For the week, Scheffler had 16 birdies, which was the ninth-best total in the field, and it was enough for his 13 bogeys to not completely sink his chances. He led the field in strokes gained: approach-the-green and strokes gained: total. It ended up not mattering tha the hit just 14 of 28 fairways over the weekend, including just five on Sunday.
Scottie Scheffler’s Winning Numbers
Driving: 311.8 yards (17th)
Fairways: 51.79%, 29/56 (82nd)
Greens: 61.11%, 44/72 (13th)
Putts/GIR: 1.636 (4th)
Birdies: 16 (9th)
SG Tee to Green: 8.925 (8th)
SG Total: 13.179 (1st)
What Winning Means for Scheffler
His win in Phoenix put him sixth in the OWGR, meaning there were few spots for him to jump, but Scheffler at least got himself into the top 5 for the first time, as winning at Bay Hill ,moved him ahead of previous No. 5 Rory McIroy.
He also passed Hideki Matsuyama for the FedExCup standings lead, and makes himself among the favorites for the bigger events coming up on Tour, including next week’s THE PLAYERS Championship and the four majors. This was an excellent week for Scheffler’s profile.
Scottie Scheffler’s Season
Cuts Made: 10
Wins: 2 (Phoenix, API)
Additional Top 10s: 3
Earnings: $5,251,814 (1st)
FedExCup Pts: 1614 (1st)
OWGR Before/After: 6/5
Sunday’s Stars at Bay Hill
Tyrrell Hatton had a difficult Saturday with a 6-over 78 that more or less knocked him out of contention, but the 30-year-old rebounded with a phenomenal 3-under 69 that allowed him to be among the three runner-ups. The 2020 Arnold Palmer Champion ended up being the only player in the field to shoot in the 60s for at least three rounds. He made the turn on even-par, but carded four birdies in the range of 10-16.
Lucas Herbert began the final day nine strokes behind Horschel and Gooch,but shot the lowest round in the Sunday field, a 4-under 68, to propel 26 spots from T31 to T7, to keep the Aussie inside the top 30 in the FedExCup standings. The Aussie had four birdies combined with one eagle.
Reigning Masters Champ Hideki Matsuyama put himself well out of the leadership mix after shooting par or worse in each of the first three days, but he was one of the better players in the Sunday field, carding six birdies as par of a 2-under 68 that jumped him a field-high 38 spots from T58 to T20. He lost his spot atop the FedExCup standings, but his Sunday had nothing to do with it.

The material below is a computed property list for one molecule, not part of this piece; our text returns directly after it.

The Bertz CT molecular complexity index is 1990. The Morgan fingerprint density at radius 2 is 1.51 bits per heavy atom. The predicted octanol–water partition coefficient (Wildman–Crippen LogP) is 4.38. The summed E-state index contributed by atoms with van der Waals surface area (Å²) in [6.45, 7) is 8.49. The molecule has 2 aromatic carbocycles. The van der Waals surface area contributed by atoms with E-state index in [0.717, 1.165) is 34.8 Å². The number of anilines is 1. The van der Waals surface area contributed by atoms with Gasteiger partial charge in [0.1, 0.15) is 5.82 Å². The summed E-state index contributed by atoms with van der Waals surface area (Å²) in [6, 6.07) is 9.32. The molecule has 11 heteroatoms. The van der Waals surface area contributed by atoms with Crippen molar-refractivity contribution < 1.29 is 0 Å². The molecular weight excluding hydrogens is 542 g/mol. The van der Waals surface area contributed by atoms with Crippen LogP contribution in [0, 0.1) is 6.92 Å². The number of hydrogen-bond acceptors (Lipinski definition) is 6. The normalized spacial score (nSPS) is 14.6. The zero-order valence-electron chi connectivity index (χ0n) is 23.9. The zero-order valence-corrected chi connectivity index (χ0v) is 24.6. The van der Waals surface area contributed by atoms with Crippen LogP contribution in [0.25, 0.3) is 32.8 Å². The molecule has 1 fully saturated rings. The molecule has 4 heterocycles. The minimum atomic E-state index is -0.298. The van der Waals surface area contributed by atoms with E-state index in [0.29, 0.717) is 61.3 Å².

Sunday’s Stumbles at the Arnold Palmer
Talor Gooch has been fantastic in the 2022 season, but left Bay Hill disappointed after a 5-over 77 dropped him from T1 to T7. Gooch played his back-nine bogey-free, which was great, yet couldn’t undo all the damage caused from his 7-over front nine, where he carded two double-bogeys and four bogeys.
Also plummeting down the leaderboard was four-time major champion and 2019 Arnold Palmer Invitational winner Rory McIlroy, who shot a 4-over 76 for the second consecutive day to fall from T6 to T13. Twelve bogeys after his 7-under 65 gave him the 18-hole lead was too much to overcome. It should be considered impressive, however, that his T13 was his worst finish in this event in his past five attempts.
Sundays’ biggest dropper was surprisingly one of the Tour’s best up-and-comers with Masters runner-up Will Zalatoris posting an 8-under on the front-nine led to a 9-over 79 that dropped him from T12 to T38. He remains one of the best in the world without a PGA Tour victory, but did not do his profile anything good with how poorly Sunday went. He was T10 at this event a year ago.
“I thought today, after the way yesterday went, I thought they’d take it a bit easier on the golf course, but the setup was harder today than yesterday, which surprised me a bit. I kind of went into today thinking I needed to shoot maybe a couple under, and it turns out even was good enough. The way the greens are, making putts out here is so hard. There’s not a lot of friction on the greens, and with the way the wind is blowing, any little bit of a gust has such an extreme effect on the golf ball. It’s so difficult.”
– Scottie Scheffler, Arnold Palmer Invitational Champion